A Virginia teacher who was fired last year after refusing to use a transgender student’s new pronouns is suing the school board that fired him.
Peter Vlaming, a Williamsburg resident who taught French at West Point High School, was fired in December 2018 after resisting administrators’ orders to use male pronouns when referring to a freshman student who had undergone a gender transition.
“Mr. Vlaming could not violate his conscience,” a lawsuit filed Monday in King William County Circuit Court states. “And it cost him his job.”
In the summer of 2018, a student who Vlaming had in class transitioned from female to male. The student’s family told the school system about the transition and Vlaming agreed to use the student’s new, male name.
Citing his Christian faith as what prevented him from using male pronouns for a student he saw as female, Vlaming tried not to use any pronouns when referring to the student. In an incident in his classroom on Oct. 31, 2018, though, Vlaming referred to the student as “her.”
The student withdrew from Vlaming’s class because of the incident. Vlaming was suspended the next day.
Superintendent Laura Abel, who is named in the lawsuit, told the West Point School Board last year that Vlaming refused orders from administrators to refer to the student using male pronouns. Because of his refusal, Abel said, she recommended he be fired.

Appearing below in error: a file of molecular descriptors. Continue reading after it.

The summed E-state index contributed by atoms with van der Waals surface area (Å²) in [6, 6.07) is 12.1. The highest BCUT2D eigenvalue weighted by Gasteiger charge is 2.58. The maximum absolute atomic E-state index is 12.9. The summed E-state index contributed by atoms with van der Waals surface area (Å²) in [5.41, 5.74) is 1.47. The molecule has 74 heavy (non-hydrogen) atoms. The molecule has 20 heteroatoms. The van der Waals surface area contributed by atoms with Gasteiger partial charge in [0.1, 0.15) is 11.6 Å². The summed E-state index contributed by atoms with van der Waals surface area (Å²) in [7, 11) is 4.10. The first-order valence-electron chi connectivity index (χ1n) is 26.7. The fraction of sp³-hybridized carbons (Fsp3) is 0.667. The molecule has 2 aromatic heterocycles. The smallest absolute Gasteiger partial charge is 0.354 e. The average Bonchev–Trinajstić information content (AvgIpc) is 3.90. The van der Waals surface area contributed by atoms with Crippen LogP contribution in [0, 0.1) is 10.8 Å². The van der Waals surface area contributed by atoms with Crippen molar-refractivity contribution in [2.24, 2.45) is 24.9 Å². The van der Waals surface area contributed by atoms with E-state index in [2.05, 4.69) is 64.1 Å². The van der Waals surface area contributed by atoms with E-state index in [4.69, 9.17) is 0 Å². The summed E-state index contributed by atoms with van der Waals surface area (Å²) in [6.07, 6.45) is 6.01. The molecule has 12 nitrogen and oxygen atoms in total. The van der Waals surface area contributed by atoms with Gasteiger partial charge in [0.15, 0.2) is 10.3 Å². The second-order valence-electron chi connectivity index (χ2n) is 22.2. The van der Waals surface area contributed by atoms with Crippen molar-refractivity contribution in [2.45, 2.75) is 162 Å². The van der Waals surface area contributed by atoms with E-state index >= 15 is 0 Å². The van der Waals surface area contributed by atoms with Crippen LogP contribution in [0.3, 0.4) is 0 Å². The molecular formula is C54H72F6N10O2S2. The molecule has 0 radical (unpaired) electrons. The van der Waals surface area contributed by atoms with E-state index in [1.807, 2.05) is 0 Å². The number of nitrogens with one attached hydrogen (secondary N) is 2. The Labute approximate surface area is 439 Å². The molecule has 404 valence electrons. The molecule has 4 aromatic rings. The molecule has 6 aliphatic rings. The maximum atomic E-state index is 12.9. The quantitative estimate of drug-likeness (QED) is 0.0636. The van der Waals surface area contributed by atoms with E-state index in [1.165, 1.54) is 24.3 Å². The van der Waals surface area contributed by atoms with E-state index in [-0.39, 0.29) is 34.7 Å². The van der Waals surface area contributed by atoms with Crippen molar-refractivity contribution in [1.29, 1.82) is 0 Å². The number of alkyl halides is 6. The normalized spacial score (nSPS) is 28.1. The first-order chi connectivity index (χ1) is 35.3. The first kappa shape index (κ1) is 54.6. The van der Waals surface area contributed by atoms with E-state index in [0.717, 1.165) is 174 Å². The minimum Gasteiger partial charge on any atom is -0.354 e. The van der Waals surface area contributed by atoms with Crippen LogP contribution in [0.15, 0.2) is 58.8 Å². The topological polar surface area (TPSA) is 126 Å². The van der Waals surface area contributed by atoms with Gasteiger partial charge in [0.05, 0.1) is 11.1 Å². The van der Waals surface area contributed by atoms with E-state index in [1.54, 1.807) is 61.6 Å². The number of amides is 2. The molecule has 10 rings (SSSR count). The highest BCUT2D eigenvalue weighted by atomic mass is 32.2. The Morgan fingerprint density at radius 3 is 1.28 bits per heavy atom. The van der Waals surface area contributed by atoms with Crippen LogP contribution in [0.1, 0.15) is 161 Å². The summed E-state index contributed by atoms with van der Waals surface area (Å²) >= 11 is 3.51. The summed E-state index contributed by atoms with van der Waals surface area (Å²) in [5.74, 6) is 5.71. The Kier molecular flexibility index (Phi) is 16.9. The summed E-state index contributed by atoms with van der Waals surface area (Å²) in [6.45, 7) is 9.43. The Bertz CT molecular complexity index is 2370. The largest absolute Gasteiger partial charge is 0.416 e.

The decision by the School Board to fire Vlaming was unanimous. The ensuing fallout divided the town of West Point, located in King William County about an hour east of Richmond.
“Peter went out of his way to accommodate this student as he does all his students; his school fired him because he wouldn’t contradict his core beliefs,” said Caleb Dalton, a lawyer with Alliance Defending Freedom, a conservative Christian organization representing Vlaming. “The School Board didn’t care how well Peter treated this student. It was on a crusade to compel conformity. He works hard to make his students feel welcomed.
Dalton added: “He just didn’t want to be forced to use a pronoun that offends his conscience. That’s entirely reasonable, and it’s his constitutionally protected right. Tolerance, after all, is a two-way street.”
The lawsuit accuses the School Board of breach of contract and of violating his rights. Vlaming is asking for his job back and $1 million in damages.
In a statement, the school system said it plans “to vigorously defend against any claims” brought by Vlaming.
“West Point Public Schools’ primary focus is on students, staff and instruction, and we will continue to direct our energy toward maintaining a high-quality learning environment in our schools,” the district said. “The School Board does not intend to comment further on the pending litigation at this time.”
Vlaming’s lawsuit again puts Virginia in the national eye for LGBTQ rights in schools.
A federal judge ruled in August that the Gloucester County School Board violated Gavin Grimm’s rights by banning him from using the boys bathroom. Grimm’s case had risen all the way to the U.S. Supreme Court and was a federal test case for transgender student rights.
The Gloucester School Board is appealing the ruling.